Driven by the moral sense of obligation, legislative and social pressures, manufacturers now consider effective part reuse and material recycling at the end of product life at the design stage. It is a key consideration to use joints that can disengage with minimum labor, part damage, and material contamination. This paper extends our previous work on the design of high-stiffness reversible locator-snap system that can disengage nondestructively with localized heat (Shalaby and Saitou, 2006, “Optimal Heat-Reversible Snap Joints for Frame-Panel Assembly in Aluminum Space Frame Automotive Bodies,” Proceedings of the LCE2006: The 13th CIRP International Conference on Life Cycle Engineering, Leuven, Belgium, May 31–Jun. 2, pp. 411–416; Shalaby and Saitou, 2008, “Design for Disassembly With High-Stiffness, Heat-Reversible Locator-Snap Systems,” ASME J. Mech. Des., 130(12), p. 121701) to include (1) modeling for tolerance stack-up and (2) lock-and-key concept to ensure that snaps only disengage when the right procedure is followed. The design problem is posed as an optimization problem to find the locations, numbers, and orientations of locators and snaps, and the locations and sizes of heating areas, to release the snaps with minimum heat, compliance, and tolerance stack-up. The motion and structural requirements are considered constraints. Screw theory is employed to precalculate the set of feasible types and orientations of locators and snaps that are examined during optimization. Multi-objective genetic algorithm coupled with structural and thermal finite element analysis is used to solve the optimization problem. The method is applied on two case studies. The Pareto-optimal solutions present alternative designs with different trade-offs between the design objectives.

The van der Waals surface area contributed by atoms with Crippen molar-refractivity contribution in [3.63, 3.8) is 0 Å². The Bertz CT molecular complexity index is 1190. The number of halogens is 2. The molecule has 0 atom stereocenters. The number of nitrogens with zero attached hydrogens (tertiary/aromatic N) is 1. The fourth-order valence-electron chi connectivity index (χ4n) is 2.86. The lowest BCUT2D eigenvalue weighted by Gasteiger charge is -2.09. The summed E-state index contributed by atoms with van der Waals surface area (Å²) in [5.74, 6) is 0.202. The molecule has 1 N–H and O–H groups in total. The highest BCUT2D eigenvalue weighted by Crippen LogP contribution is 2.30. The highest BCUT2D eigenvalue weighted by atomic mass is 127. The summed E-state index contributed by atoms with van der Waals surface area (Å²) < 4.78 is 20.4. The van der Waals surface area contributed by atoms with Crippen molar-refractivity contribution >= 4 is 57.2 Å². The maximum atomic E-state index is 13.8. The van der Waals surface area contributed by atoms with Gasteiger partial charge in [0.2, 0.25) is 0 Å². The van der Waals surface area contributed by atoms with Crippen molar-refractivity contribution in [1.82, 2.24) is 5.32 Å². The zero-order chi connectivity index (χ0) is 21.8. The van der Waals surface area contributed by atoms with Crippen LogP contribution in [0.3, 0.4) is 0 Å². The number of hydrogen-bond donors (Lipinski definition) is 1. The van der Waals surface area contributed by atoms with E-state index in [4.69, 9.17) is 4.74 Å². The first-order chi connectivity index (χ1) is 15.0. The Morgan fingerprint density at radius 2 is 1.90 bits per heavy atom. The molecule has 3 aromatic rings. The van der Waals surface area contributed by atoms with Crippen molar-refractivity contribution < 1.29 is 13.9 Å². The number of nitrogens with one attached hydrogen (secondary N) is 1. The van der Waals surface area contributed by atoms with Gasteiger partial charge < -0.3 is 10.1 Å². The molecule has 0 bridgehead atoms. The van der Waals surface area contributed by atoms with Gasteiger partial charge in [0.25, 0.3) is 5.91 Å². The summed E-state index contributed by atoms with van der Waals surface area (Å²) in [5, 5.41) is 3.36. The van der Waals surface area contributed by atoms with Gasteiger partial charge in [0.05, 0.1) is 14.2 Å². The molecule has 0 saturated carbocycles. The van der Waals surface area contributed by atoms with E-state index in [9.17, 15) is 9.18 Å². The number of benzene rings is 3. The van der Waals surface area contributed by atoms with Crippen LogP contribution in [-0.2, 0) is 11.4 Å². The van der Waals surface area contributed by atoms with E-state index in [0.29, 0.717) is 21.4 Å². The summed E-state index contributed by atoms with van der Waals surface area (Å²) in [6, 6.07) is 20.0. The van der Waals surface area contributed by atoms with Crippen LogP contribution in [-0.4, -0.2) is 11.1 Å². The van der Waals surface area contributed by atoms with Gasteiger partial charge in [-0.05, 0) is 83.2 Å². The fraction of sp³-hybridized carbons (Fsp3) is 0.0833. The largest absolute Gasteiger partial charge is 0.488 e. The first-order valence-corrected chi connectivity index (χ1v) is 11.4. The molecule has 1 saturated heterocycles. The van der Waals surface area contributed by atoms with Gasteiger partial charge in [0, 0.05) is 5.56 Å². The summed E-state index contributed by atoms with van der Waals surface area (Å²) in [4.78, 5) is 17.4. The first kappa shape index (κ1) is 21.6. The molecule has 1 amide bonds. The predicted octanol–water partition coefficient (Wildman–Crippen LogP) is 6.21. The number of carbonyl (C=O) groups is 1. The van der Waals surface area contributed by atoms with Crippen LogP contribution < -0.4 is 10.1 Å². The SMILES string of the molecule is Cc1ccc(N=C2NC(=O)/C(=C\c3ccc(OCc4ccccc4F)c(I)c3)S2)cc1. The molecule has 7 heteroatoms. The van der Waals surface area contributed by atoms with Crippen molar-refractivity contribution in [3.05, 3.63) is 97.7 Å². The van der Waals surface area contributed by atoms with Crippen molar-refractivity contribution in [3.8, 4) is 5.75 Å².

High-Stiffness, Lock-and-Key Heat-Reversible Locator-Snap Systems for the Design for Disassembly
- Views Icon Views
- Share Icon Share
- Search Site
Shalaby, M., and Saitou, K. (March 23, 2009). "High-Stiffness, Lock-and-Key Heat-Reversible Locator-Snap Systems for the Design for Disassembly." ASME. J. Mech. Des. April 2009; 131(4): 041005. https://doi.org/10.1115/1.3087529
Download citation file: